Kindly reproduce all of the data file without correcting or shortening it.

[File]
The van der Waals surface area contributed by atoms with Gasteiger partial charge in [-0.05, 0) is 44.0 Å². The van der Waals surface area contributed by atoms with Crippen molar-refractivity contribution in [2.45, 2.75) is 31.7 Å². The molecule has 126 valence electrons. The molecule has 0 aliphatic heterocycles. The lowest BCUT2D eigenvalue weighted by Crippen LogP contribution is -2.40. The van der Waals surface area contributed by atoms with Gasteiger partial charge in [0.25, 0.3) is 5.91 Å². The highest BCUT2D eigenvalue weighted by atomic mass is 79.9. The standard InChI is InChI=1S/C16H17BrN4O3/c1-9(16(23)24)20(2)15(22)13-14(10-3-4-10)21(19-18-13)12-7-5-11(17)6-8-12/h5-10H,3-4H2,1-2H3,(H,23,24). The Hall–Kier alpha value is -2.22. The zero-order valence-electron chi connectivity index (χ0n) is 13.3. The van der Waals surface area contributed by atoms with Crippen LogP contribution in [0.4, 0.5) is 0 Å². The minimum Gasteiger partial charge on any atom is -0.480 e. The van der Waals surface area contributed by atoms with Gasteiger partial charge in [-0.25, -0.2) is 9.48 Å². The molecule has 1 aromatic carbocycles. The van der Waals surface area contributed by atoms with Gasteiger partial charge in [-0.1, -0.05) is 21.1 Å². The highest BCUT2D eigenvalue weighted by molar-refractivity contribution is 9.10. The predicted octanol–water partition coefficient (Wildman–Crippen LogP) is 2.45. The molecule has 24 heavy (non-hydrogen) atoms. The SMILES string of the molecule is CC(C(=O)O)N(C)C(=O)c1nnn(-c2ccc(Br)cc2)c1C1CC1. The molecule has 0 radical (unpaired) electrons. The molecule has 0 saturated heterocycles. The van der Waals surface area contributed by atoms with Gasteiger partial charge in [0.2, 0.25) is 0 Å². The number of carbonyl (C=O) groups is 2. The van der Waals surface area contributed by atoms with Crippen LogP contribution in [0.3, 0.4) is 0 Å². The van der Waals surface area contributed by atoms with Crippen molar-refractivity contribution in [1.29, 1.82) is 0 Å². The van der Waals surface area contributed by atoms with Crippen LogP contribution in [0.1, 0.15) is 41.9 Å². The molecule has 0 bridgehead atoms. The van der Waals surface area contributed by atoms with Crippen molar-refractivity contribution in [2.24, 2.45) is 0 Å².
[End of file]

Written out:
The van der Waals surface area contributed by atoms with Gasteiger partial charge in [-0.05, 0) is 44.0 Å². The van der Waals surface area contributed by atoms with Crippen molar-refractivity contribution in [2.45, 2.75) is 31.7 Å². The molecule has 126 valence electrons. The molecule has 0 aliphatic heterocycles. The lowest BCUT2D eigenvalue weighted by Crippen LogP contribution is -2.40. The van der Waals surface area contributed by atoms with Gasteiger partial charge in [0.25, 0.3) is 5.91 Å². The highest BCUT2D eigenvalue weighted by atomic mass is 79.9. The standard InChI is InChI=1S/C16H17BrN4O3/c1-9(16(23)24)20(2)15(22)13-14(10-3-4-10)21(19-18-13)12-7-5-11(17)6-8-12/h5-10H,3-4H2,1-2H3,(H,23,24). The Hall–Kier alpha value is -2.22. The zero-order valence-electron chi connectivity index (χ0n) is 13.3. The van der Waals surface area contributed by atoms with Crippen LogP contribution in [0.4, 0.5) is 0 Å². The minimum Gasteiger partial charge on any atom is -0.480 e. The van der Waals surface area contributed by atoms with Gasteiger partial charge in [-0.25, -0.2) is 9.48 Å². The molecule has 1 aromatic carbocycles. The van der Waals surface area contributed by atoms with Gasteiger partial charge in [-0.1, -0.05) is 21.1 Å². The highest BCUT2D eigenvalue weighted by molar-refractivity contribution is 9.10. The predicted octanol–water partition coefficient (Wildman–Crippen LogP) is 2.45. The molecule has 24 heavy (non-hydrogen) atoms. The SMILES string of the molecule is CC(C(=O)O)N(C)C(=O)c1nnn(-c2ccc(Br)cc2)c1C1CC1. The molecule has 0 radical (unpaired) electrons. The molecule has 0 saturated heterocycles. The van der Waals surface area contributed by atoms with Gasteiger partial charge in [0.2, 0.25) is 0 Å². The number of carbonyl (C=O) groups is 2. The van der Waals surface area contributed by atoms with Crippen LogP contribution in [0.3, 0.4) is 0 Å². The van der Waals surface area contributed by atoms with Crippen molar-refractivity contribution in [1.29, 1.82) is 0 Å². The van der Waals surface area contributed by atoms with Crippen LogP contribution in [0.1, 0.15) is 41.9 Å². The molecule has 0 bridgehead atoms. The van der Waals surface area contributed by atoms with Crippen molar-refractivity contribution in [2.24, 2.45) is 0 Å².